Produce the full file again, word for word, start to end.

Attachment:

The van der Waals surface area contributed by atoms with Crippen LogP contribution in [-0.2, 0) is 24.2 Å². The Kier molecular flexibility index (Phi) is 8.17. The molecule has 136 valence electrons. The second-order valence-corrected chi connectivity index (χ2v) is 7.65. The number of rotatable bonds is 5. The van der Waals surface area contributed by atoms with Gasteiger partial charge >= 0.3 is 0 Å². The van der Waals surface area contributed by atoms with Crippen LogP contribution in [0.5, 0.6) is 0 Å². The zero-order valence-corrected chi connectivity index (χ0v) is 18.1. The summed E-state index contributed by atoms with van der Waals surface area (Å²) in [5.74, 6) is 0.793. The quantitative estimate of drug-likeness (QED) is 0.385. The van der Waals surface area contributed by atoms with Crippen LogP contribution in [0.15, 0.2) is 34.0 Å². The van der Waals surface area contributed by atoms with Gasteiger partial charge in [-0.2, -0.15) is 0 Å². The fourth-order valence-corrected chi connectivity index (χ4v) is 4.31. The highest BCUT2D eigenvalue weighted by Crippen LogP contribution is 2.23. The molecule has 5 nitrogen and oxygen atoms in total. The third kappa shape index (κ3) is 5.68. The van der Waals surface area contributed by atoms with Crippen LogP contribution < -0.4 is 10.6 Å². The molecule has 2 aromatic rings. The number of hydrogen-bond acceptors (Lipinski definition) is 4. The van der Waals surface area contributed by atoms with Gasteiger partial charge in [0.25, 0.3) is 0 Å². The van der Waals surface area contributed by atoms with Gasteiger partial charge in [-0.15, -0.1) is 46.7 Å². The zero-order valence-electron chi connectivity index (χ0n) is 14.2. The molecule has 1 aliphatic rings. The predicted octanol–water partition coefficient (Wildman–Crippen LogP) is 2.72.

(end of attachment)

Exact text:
The van der Waals surface area contributed by atoms with Crippen LogP contribution in [-0.2, 0) is 24.2 Å². The Kier molecular flexibility index (Phi) is 8.17. The molecule has 136 valence electrons. The second-order valence-corrected chi connectivity index (χ2v) is 7.65. The number of rotatable bonds is 5. The van der Waals surface area contributed by atoms with Gasteiger partial charge >= 0.3 is 0 Å². The van der Waals surface area contributed by atoms with Crippen LogP contribution in [0.5, 0.6) is 0 Å². The zero-order valence-corrected chi connectivity index (χ0v) is 18.1. The summed E-state index contributed by atoms with van der Waals surface area (Å²) in [5.74, 6) is 0.793. The quantitative estimate of drug-likeness (QED) is 0.385. The van der Waals surface area contributed by atoms with Crippen LogP contribution in [0.15, 0.2) is 34.0 Å². The van der Waals surface area contributed by atoms with Gasteiger partial charge in [-0.2, -0.15) is 0 Å². The fourth-order valence-corrected chi connectivity index (χ4v) is 4.31. The highest BCUT2D eigenvalue weighted by Crippen LogP contribution is 2.23. The molecule has 5 nitrogen and oxygen atoms in total. The third kappa shape index (κ3) is 5.68. The van der Waals surface area contributed by atoms with Crippen LogP contribution < -0.4 is 10.6 Å². The molecule has 2 aromatic rings. The number of hydrogen-bond acceptors (Lipinski definition) is 4. The van der Waals surface area contributed by atoms with Gasteiger partial charge in [0.25, 0.3) is 0 Å². The van der Waals surface area contributed by atoms with Gasteiger partial charge in [-0.15, -0.1) is 46.7 Å². The zero-order valence-electron chi connectivity index (χ0n) is 14.2. The molecule has 1 aliphatic rings. The predicted octanol–water partition coefficient (Wildman–Crippen LogP) is 2.72.